Although the MDG slum target has been reached, the number of slum dwellers, in absolute terms, continues to grow, due in part to the fast pace of urbanization. The number of urban residents in the developing world living in slum conditions was estimated at 863 million in 2012, compared to 650 million in 1990 and 760 million in 2000. Stronger, more focused efforts are needed to improve the lives of the urban poor in cities and metropolises across the developing world.

Although more land and marine areas are under protection, many species of birds, mammals and others are heading for extinction at a fast pace. Significant progress has been made in increasing the coverage of protected areas dedicated to safeguarding and maintaining biological diversity and natural resources. 14.6 per cent of the world’s land surface is now protected, while marine protection has more than doubled since 1990, from 4.6 per cent to 9.7 per cent in coastal waters. At the same time, species are moving towards extinction at an ever-faster pace, and reduced biodiversity will have serious consequences for the ecosystem services upon which all people depend.

Forests are disappearing at a rapid pace, despite the establishment of forest policies and laws supporting sustainable forest management in many countries. The largest net loss of forests has occurred in South America —around 3.6 million hectares per year from 2005 to 2010. Deforestation is not only a serious threat to achieving sustainability, but also to progress towards hunger and poverty reduction and sustainable livelihoods, as forests provide food, water, wood, fuel and other services used by millions of the world’s poorest people.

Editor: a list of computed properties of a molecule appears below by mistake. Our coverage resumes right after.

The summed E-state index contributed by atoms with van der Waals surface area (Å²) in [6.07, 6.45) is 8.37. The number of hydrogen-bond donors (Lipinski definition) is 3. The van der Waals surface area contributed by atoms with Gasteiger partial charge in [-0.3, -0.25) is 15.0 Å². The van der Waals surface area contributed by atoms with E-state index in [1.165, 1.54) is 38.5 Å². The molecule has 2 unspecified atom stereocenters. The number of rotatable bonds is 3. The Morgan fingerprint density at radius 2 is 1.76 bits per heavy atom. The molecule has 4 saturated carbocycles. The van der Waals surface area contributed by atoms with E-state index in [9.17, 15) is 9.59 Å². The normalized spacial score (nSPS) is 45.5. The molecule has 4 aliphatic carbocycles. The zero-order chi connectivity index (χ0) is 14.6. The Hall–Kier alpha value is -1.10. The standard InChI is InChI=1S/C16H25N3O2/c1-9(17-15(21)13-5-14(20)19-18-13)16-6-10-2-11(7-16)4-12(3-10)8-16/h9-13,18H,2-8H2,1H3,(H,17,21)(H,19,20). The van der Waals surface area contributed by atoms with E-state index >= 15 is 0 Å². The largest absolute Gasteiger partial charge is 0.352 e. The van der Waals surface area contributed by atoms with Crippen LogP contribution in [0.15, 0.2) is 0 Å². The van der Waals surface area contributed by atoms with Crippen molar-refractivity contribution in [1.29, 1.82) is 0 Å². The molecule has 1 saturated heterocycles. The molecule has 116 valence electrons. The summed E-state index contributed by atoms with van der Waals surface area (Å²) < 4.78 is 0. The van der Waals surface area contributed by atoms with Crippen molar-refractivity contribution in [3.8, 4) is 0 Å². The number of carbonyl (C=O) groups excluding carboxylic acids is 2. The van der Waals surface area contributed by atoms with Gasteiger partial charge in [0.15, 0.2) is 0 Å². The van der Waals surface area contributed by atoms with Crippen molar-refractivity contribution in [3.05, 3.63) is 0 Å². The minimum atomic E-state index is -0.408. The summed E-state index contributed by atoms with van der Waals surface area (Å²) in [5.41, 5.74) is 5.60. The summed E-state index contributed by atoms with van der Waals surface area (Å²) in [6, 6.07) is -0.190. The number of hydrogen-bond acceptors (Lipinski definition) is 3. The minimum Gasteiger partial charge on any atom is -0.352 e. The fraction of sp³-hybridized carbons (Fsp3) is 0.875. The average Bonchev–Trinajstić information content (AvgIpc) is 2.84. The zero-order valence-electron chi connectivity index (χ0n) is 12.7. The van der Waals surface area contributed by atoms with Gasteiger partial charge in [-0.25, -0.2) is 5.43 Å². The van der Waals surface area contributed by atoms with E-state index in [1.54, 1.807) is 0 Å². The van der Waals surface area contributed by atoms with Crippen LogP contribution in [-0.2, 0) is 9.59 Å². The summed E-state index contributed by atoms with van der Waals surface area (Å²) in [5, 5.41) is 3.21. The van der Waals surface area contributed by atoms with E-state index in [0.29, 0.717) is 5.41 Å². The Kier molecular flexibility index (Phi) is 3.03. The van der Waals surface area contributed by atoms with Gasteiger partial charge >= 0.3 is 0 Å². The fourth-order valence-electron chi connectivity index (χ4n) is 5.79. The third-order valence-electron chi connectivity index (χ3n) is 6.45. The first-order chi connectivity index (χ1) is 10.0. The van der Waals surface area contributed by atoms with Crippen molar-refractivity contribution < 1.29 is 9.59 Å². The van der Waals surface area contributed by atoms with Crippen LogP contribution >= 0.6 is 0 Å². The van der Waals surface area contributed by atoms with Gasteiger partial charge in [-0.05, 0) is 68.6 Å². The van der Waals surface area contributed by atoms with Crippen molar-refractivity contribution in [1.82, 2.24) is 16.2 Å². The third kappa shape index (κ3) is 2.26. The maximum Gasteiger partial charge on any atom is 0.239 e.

Marine fish stocks globally are now below the level at which they can produce maximum sustainable yields. More stocks have become overfished due to continuing expansion of the fishing industry in many countries.

The Montreal Protocol has led to a 98 per cent reduction in the consumption of ozone-depleting substances since 1986. Because most of these substances are greenhouse gases, the Protocol contributes to the protection of the global climate system. The success of the Montreal Protocol has set a precedent for effective action against climate change.

Global carbon dioxide emissions have increased by more than 46 per cent since 1990, with a five per cent increase between 2009 and 2010. Growth in global emissions has accelerated, rising 33 per cent from 2000 to 2010. Containing this growth demands bold, coordinated national and international action. The goal is to complete negotiations on a new international agreement by 2015 and begin implementation in 2020, thereby taking decisive steps towards averting irreversible changes in the global climate system.